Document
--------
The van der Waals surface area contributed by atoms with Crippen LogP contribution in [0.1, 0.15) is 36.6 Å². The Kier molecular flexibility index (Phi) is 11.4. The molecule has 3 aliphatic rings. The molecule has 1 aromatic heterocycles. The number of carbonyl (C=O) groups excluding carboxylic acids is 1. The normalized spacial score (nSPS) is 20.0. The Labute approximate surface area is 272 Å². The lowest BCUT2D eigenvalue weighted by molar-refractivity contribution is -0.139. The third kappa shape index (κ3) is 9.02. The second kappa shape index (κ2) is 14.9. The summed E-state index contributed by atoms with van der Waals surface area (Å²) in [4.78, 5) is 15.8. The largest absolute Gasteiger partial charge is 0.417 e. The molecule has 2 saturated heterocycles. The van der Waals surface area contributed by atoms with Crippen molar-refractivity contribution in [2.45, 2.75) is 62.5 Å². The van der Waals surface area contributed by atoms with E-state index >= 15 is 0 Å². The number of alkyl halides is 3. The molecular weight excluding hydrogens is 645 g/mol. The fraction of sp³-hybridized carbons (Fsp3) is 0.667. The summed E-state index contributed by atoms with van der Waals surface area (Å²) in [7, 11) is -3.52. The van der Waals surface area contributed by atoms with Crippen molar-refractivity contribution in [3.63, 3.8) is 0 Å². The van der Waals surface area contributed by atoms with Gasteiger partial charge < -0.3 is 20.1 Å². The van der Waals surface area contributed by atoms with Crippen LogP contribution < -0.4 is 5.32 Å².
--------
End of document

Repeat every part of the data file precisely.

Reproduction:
The van der Waals surface area contributed by atoms with Crippen LogP contribution in [0.1, 0.15) is 36.6 Å². The Kier molecular flexibility index (Phi) is 11.4. The molecule has 3 aliphatic rings. The molecule has 1 aromatic heterocycles. The number of carbonyl (C=O) groups excluding carboxylic acids is 1. The normalized spacial score (nSPS) is 20.0. The Labute approximate surface area is 272 Å². The lowest BCUT2D eigenvalue weighted by molar-refractivity contribution is -0.139. The third kappa shape index (κ3) is 9.02. The second kappa shape index (κ2) is 14.9. The summed E-state index contributed by atoms with van der Waals surface area (Å²) in [4.78, 5) is 15.8. The largest absolute Gasteiger partial charge is 0.417 e. The molecule has 2 saturated heterocycles. The van der Waals surface area contributed by atoms with Crippen molar-refractivity contribution in [2.45, 2.75) is 62.5 Å². The van der Waals surface area contributed by atoms with E-state index >= 15 is 0 Å². The number of alkyl halides is 3. The molecular weight excluding hydrogens is 645 g/mol. The fraction of sp³-hybridized carbons (Fsp3) is 0.667. The summed E-state index contributed by atoms with van der Waals surface area (Å²) in [7, 11) is -3.52. The van der Waals surface area contributed by atoms with Crippen molar-refractivity contribution in [3.63, 3.8) is 0 Å². The van der Waals surface area contributed by atoms with Gasteiger partial charge < -0.3 is 20.1 Å². The van der Waals surface area contributed by atoms with Crippen LogP contribution < -0.4 is 5.32 Å².